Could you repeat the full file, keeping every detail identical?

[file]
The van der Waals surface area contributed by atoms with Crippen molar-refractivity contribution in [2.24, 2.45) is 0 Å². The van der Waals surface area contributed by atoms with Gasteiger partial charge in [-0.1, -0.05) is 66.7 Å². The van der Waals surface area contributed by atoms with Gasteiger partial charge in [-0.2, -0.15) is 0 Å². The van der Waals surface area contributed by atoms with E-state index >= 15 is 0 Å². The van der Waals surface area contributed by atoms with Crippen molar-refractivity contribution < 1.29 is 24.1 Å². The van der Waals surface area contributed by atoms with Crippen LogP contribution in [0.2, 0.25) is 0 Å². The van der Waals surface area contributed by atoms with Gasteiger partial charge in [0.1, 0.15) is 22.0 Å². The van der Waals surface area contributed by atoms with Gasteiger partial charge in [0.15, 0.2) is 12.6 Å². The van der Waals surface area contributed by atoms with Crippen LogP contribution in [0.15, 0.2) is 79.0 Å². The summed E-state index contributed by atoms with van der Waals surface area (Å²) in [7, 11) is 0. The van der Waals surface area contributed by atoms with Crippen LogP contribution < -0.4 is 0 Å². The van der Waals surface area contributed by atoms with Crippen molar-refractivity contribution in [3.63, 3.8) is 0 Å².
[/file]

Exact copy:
The van der Waals surface area contributed by atoms with Crippen molar-refractivity contribution in [2.24, 2.45) is 0 Å². The van der Waals surface area contributed by atoms with Gasteiger partial charge in [-0.1, -0.05) is 66.7 Å². The van der Waals surface area contributed by atoms with Gasteiger partial charge in [-0.2, -0.15) is 0 Å². The van der Waals surface area contributed by atoms with E-state index >= 15 is 0 Å². The van der Waals surface area contributed by atoms with Crippen molar-refractivity contribution < 1.29 is 24.1 Å². The van der Waals surface area contributed by atoms with Crippen LogP contribution in [0.2, 0.25) is 0 Å². The van der Waals surface area contributed by atoms with Gasteiger partial charge in [0.1, 0.15) is 22.0 Å². The van der Waals surface area contributed by atoms with Gasteiger partial charge in [0.15, 0.2) is 12.6 Å². The van der Waals surface area contributed by atoms with Crippen LogP contribution in [0.15, 0.2) is 79.0 Å². The summed E-state index contributed by atoms with van der Waals surface area (Å²) in [7, 11) is 0. The van der Waals surface area contributed by atoms with Crippen LogP contribution < -0.4 is 0 Å². The van der Waals surface area contributed by atoms with Crippen molar-refractivity contribution in [3.63, 3.8) is 0 Å².